Written by Elliott Kalan
Art by Marco Failla
Published by Marvel Comics
Release Date: April 29, 2015

This review might very well turn into a love letter to Elliott Kalan because in a year where the X-Men franchise has been so directionless that it’s raised conspiracy theories of how Marvel feels about mutants, Spider-Man and the X-Men has been a nonstop joyride, providing a refreshing take on the life of an X-Men student and combining that with the classic themes of Spider-Man. With Spider-Man and the X-Men #6, Kalan’s foray into X-Men comes to an early end but luckily for Spider-Man, the seven X-Men students he took under his wing, and fans, Kalan manages to give the book a proper sendoff.

Since the opening pages of the debut issue, it was clear that Kalan was coming into this book with a lot of love for the franchise. Littered with continuity easter eggs, inside jokes, and ongoing gags, the book’s lighthearted tone has been infectious and it became as much of a joy to read as it probably was for Kalan to write. More importantly, between the witty banter and off the wall storytelling, Kalan focused on some of the more troubled of the X-Men’s students, one’s who desperately needed dusting off and development. Thrown into the spotlight alongside Spidey, Kalan found the perfect balance between the motley group of angst-ridden teens and the classic hero as they were pitted against a wide range of A-List villains throughout the series. Their first field trip turned into such a roller coaster adventure that Spider-Man never had a chance to unmask once in the entire the series but that didn’t prevent him from rising out heroic wisdom to the likes of Hellion, Rockslide, Shark-Girl, Glob Herman, No-Girl, Eye-Boy, and Ernst. By the time they tackle their final villain in this issue, not only do the seven students feel like an actual team of friends but their relationship with Spider-Man feels genuine and touching. Kalan’s Spider-Man is caring and attentive, as well as laugh out loud funny, and each student was introduced as a stereotype only for Kalan gradually unravel their inner quirks and shortcomings as the series progressed. What we’re left with is a satisfying end with no characters nor subplots being left behind.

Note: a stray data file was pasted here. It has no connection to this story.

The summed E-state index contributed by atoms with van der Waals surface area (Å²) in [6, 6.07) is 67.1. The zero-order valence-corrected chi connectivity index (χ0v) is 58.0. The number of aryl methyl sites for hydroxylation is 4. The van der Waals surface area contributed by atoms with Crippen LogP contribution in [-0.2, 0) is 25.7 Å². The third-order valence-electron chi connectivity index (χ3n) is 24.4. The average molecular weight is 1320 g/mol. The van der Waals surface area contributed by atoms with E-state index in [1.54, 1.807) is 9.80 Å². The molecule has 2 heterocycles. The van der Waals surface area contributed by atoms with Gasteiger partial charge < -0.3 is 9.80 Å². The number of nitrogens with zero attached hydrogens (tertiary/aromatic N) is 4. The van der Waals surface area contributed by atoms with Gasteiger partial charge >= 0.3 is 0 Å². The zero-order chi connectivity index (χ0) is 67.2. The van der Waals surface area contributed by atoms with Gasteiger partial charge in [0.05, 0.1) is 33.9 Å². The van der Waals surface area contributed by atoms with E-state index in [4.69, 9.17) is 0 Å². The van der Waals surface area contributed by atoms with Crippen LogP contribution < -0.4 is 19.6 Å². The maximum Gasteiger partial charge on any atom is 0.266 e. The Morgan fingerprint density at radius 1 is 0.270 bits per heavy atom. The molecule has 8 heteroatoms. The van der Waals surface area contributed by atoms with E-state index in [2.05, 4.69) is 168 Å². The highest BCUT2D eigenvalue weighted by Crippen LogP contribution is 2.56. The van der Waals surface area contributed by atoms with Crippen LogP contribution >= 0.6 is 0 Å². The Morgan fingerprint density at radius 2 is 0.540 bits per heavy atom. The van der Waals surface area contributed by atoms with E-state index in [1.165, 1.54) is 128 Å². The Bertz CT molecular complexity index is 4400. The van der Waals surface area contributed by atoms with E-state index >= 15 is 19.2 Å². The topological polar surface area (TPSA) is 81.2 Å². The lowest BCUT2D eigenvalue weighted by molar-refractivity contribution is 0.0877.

After suspecting a different student each issue, Spider-Man also finally discovers which one the mole is. At times, the series has felt frantic with villain schemes being introduced and thwarted in single issues. Kalan’s classic comic storytelling has made each story jam-packed and readers used to the decompressed nature of modern comics may have been left with their heads spinning. After all, there’s more plot in these six issues than twenty issues of some other Marvel titles out there. That being said, the mole plot is resolved with room to breathe. It’s a great moment for two characters who have been background wallpaper for over a decade. The fact that such obscure characters can have moments existing in harmony alongside someone such as Spider-Man shows how much Kalan cared for each of them and why he’s such a astounding writer for an X-Book.

Marco Failla has been the perfect artist for this book since the beginning. Elliott Kalan’s humor would only get so far without Failla’s brilliant facial expressions and body language. Just as Kalan was given an opportunity to explore new sides of these characters, Failla was able to stick some of the newer ones with fresh design elements. He aced the challenge and when I think of the likes of Shark-Girl and Eye-Boy, it’s his interpretations that will come to mind. Ian Herring’s colors are bright and electric, making the action soar with energy and letting the characters really pop when they have their heroic moments. Diogo Saito does some fill-in pages near the end, giving the book a more mature feel, fittingly so as the students take time to answer questions from their superiors and reflect on all that they learned.

Thankfully for my anger issues, Spider-Man and the X-Men was not canceled due to sales but because the very talented Elliot Kalan could only commit to six issues. He did a lot in his short run, though. Not only did he flesh out seven minor X-Men characters but he proved that a book about X-Men students can still work and it could be the best X-Men book on the shelves. We can only hope that the X-Men come out of Secret Wars in one piece so that Kalan’s wit and his love for the characters can return to franchise soon.

The Verdict: 10/10

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